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Why are American School Leaders in Thailand?

Thaiteam07com_2 This week we are featuring the Thailand for School Leaders Program. Ten school administrators from California have ventured around the globe to lead, learn and share with an international flair. Each is participating in an International Leadership program (and most also completing an independent study program for the Professional Administrative Credential, Tier II, from the University of California, Irvine). As leaders, educators and world citizens; each is participating in a professional development adventure of international experience and professional leadership self-reflection. What better classroom for ‘world-class leaders’ than the world?

What are you doing as a leader to positively affect the global community?

The International Leadership Program in Chiang Mai has been a wonderful experience for us as it has allowed us to escape our Californian school setting and reflect on personal successes, barriers and areas of needed experience in educational leadership. We have had the opportunity to observe and interview leaders in a country that values education and has similar visions for their children.

A very enriching experience …we were able to seek out and interview Thai leaders who are at the forefront of impacting their educational vision and surprisingly their response to: What are you doing to positively affect the global community?…was very similar to that of our own.

Being from opposite sides of the world, from different cultures and lifestyles, we were glad to learn that they have similar concerns. They too are teaching their children about environmental conservation, appropriate uses of technology and cultural appreciation, all of which positively affect the global community.

As leaders we have a responsibility to make our children aware of the impact and effect they can have on the world as an individual, society, or nation. We all have the choice to be involved in affecting the globe in a positive way.

It is refreshing to speak to educators across the world and realize that the world really is a small place, after all. Hopefully, others too are striving towards the same vision.

Paul Birkeland, Assistant Principal, Los Angeles Unified School District
Emily Kirkpatrick, Assistant Principal, Roseland Elementary School District
Support in Chiang Mai, Thailand by R & G Services Thailand_hotel_3

From Thailand: Leadership training from a global monk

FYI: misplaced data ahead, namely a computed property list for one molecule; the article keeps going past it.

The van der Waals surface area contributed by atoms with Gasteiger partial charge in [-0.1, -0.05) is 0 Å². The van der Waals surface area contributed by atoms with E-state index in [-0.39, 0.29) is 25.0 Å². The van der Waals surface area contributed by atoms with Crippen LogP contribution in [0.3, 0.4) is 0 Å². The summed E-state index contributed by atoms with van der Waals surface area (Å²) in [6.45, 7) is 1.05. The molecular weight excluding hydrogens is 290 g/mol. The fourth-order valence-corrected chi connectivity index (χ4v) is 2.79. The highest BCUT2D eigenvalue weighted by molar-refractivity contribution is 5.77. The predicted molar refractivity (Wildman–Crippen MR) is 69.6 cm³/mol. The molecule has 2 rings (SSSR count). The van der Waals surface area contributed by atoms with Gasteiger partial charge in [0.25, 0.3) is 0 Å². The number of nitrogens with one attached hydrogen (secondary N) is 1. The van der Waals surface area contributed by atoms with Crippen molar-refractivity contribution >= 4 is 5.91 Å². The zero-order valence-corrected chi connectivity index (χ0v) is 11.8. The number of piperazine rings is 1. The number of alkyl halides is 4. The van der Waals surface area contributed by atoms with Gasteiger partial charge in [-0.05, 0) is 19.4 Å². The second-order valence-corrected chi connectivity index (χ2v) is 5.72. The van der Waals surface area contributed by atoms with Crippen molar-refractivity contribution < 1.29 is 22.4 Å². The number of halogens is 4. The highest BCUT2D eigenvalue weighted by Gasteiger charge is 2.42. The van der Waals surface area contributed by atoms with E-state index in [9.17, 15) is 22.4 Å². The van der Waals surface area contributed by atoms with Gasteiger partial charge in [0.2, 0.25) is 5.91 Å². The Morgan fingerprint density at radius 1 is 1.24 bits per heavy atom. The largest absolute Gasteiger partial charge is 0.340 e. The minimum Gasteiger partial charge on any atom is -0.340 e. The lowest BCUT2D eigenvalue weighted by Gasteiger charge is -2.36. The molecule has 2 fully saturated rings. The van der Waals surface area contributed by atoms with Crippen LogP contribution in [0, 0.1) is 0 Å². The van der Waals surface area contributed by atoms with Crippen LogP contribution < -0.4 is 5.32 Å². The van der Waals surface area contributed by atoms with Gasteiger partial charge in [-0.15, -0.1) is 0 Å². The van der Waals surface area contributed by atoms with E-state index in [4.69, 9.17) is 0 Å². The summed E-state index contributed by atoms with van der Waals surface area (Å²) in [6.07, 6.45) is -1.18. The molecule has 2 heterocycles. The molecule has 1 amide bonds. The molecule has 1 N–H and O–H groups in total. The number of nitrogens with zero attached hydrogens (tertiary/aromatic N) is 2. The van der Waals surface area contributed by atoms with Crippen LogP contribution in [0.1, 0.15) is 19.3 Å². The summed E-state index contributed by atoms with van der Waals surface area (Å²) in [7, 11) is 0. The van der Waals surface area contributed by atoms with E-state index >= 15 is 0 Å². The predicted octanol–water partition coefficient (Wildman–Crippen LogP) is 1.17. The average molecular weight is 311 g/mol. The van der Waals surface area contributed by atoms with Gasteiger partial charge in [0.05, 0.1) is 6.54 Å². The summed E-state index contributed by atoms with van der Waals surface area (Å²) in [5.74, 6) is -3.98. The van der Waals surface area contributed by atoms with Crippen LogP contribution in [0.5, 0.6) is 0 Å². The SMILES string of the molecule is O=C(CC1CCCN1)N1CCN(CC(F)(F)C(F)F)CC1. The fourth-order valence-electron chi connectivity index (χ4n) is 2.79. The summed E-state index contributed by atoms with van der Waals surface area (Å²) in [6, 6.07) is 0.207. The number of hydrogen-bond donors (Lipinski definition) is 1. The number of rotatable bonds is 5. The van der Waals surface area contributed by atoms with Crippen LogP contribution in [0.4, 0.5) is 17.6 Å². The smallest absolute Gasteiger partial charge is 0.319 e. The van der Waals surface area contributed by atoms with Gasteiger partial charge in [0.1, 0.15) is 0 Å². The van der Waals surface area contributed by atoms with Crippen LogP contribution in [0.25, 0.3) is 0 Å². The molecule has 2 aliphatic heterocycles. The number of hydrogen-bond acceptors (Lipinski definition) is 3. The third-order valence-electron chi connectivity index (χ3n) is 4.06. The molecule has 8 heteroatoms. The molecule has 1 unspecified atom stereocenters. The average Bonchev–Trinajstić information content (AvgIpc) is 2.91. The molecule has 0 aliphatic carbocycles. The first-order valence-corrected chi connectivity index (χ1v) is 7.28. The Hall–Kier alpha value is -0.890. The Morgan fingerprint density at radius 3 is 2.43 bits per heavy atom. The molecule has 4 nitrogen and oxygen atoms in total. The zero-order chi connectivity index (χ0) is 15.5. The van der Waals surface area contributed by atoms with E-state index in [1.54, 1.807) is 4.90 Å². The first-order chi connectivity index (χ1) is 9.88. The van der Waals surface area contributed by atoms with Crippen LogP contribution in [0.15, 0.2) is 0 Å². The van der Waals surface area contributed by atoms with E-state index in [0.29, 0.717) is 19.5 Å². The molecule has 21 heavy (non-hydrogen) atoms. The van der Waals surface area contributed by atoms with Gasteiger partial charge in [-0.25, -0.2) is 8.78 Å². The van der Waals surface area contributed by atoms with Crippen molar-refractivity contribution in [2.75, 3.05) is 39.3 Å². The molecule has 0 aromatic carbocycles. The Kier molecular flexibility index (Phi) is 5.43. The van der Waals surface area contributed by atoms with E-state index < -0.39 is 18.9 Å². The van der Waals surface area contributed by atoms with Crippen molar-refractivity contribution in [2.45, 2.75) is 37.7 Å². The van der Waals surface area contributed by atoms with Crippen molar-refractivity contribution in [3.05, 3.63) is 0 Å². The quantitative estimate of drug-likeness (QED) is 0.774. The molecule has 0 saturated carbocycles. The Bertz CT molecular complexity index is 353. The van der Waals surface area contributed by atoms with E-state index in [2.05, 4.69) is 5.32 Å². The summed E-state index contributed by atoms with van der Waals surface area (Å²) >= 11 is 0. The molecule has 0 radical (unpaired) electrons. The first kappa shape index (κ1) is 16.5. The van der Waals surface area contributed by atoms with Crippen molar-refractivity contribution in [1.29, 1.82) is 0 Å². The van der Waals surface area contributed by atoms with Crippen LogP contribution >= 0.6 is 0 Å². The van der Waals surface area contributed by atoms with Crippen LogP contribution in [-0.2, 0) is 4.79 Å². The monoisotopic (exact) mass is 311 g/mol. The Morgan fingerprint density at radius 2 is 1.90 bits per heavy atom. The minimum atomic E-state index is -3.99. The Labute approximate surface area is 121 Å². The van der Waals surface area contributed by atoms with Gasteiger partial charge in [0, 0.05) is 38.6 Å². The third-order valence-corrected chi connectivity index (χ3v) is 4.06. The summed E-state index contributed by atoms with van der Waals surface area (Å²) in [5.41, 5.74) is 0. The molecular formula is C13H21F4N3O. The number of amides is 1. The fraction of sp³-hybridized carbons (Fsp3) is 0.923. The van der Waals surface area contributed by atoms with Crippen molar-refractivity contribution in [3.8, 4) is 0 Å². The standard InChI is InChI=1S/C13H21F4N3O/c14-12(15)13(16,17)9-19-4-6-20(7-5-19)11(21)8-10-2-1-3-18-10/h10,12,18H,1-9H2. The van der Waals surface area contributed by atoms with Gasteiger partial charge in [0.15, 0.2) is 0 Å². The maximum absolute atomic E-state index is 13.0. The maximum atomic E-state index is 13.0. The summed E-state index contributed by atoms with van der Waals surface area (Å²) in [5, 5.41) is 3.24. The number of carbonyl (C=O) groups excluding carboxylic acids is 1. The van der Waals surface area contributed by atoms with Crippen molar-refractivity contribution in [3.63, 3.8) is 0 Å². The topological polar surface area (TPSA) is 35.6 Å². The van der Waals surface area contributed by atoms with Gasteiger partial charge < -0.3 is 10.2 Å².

This is the 3rd of this week’s blogs from the California School Leaders in Thailand.  They are participating in an international post-graduate leadership program in Chiang Mai, Thailand.

Phra Saneh Dhammavaro is as far away from what we imagine what a global leader would be.  He is modestly clothed with an orange robe, and has very little or no use for anything else except for a pair of footwear.  After spending a few hours with him, however, we were floored as our preconceived notions were instantly shattered.  He speaks with the gentlest of voices as he shared his thoughts and described his way of life.  What he was really doing was speaking to our hearts as leaders.

Phra

We listened to Phra make comparisons between our western way of life and his practices, beliefs and ideals.  He shared with us the importance of establishing balance between mind and body.  As visitors, we took care of the body’s needs satisfying the senses with Thailand’s sights, food and massage.  Phra challenged us that the mind equally needs the same attention.  From this message we were reminded that sometimes leaders must remove and place themselves above tangible material things and non-tangible items such as politics and competing ideas that clutter decision-making and focus on what is right.

He talked about world events and offered a simple solution to everyday crisis and social ills that are readily applicable to our day-to-day lives as school administrators and most importantly our personal lives. Following the way of the Buddha, he suggests, “Instead of finding fault in others, look to your own misdeeds.”  He implored us to look within our own selves and strive to find UNDERSTANDING as a way to avoid conflicts.  While this idea is not new, it is often forgotten in the context of our everyday lives and our work at schools.  Towards the end of our time together, he asked us to meditate with him.  We closed our eyes and listened to him describe a happy place free of hate, violence and pain.  He then filled the void full of love, peace and comfort- an ideal environment we strive to achieve as educators.  In closing our eyes, our consciousness opened we were reacquainted to the reasons why we entered this profession.

In search of a place for training on global leadership, one might look towards a metropolitan city such as London, Tokyo, or New York.  Perhaps Chiang Mai should be included in this list.  Thailand’s 2nd largest city of is dotted with Thai wats or temples reminding its citizens of Buddhism’s ancient and lasting legacies.  Its people especially the Thai monks, at first glance, are seemingly unaware of things taking place around them and probably have nothing to offer to us.  All of our notions were immediately dispelled after meeting Phra Saneh Dhammavaro, Director of Academic Affairs at Buddhist University in Chiang Mai. It seems as if he has known us for while, where we came from and the weight of the baggage we carry.  The way he framed and made sense of our work in the context of our world demonstrated not only his knowledge but also his understanding.  And in doing so, he moved some of us to tears as we realize how much further we need to go not only as leaders, but most importantly as human beings.